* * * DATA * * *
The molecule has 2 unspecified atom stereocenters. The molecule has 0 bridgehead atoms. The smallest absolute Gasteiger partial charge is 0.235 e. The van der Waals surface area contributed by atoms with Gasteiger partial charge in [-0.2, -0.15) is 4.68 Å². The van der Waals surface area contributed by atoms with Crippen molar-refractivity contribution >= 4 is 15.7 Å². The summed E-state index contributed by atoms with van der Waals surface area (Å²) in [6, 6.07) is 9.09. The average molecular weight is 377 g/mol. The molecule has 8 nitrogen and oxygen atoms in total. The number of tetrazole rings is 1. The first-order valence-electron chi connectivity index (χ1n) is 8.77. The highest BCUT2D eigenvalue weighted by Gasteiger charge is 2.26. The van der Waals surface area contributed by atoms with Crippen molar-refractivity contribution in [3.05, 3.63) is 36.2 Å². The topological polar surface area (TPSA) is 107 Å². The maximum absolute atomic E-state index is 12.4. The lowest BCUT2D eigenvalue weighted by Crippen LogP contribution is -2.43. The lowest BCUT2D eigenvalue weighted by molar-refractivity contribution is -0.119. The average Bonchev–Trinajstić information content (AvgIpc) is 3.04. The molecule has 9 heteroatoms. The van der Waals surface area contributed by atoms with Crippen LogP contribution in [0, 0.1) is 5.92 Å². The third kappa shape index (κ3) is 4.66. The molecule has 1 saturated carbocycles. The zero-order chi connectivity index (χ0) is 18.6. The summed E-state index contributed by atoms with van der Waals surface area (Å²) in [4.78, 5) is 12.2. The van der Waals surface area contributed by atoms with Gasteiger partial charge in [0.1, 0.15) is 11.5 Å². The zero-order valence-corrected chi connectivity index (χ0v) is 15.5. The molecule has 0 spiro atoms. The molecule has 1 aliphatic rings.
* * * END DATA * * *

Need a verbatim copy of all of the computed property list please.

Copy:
The molecule has 2 unspecified atom stereocenters. The molecule has 0 bridgehead atoms. The smallest absolute Gasteiger partial charge is 0.235 e. The van der Waals surface area contributed by atoms with Gasteiger partial charge in [-0.2, -0.15) is 4.68 Å². The van der Waals surface area contributed by atoms with Crippen molar-refractivity contribution >= 4 is 15.7 Å². The summed E-state index contributed by atoms with van der Waals surface area (Å²) in [6, 6.07) is 9.09. The average molecular weight is 377 g/mol. The molecule has 8 nitrogen and oxygen atoms in total. The number of tetrazole rings is 1. The first-order valence-electron chi connectivity index (χ1n) is 8.77. The highest BCUT2D eigenvalue weighted by Gasteiger charge is 2.26. The van der Waals surface area contributed by atoms with Crippen molar-refractivity contribution in [3.05, 3.63) is 36.2 Å². The topological polar surface area (TPSA) is 107 Å². The maximum absolute atomic E-state index is 12.4. The lowest BCUT2D eigenvalue weighted by Crippen LogP contribution is -2.43. The lowest BCUT2D eigenvalue weighted by molar-refractivity contribution is -0.119. The average Bonchev–Trinajstić information content (AvgIpc) is 3.04. The molecule has 9 heteroatoms. The van der Waals surface area contributed by atoms with Crippen LogP contribution in [0, 0.1) is 5.92 Å². The third kappa shape index (κ3) is 4.66. The molecule has 1 saturated carbocycles. The zero-order chi connectivity index (χ0) is 18.6. The summed E-state index contributed by atoms with van der Waals surface area (Å²) in [4.78, 5) is 12.2. The van der Waals surface area contributed by atoms with Gasteiger partial charge in [0.1, 0.15) is 11.5 Å². The zero-order valence-corrected chi connectivity index (χ0v) is 15.5. The molecule has 0 spiro atoms. The molecule has 1 aliphatic rings.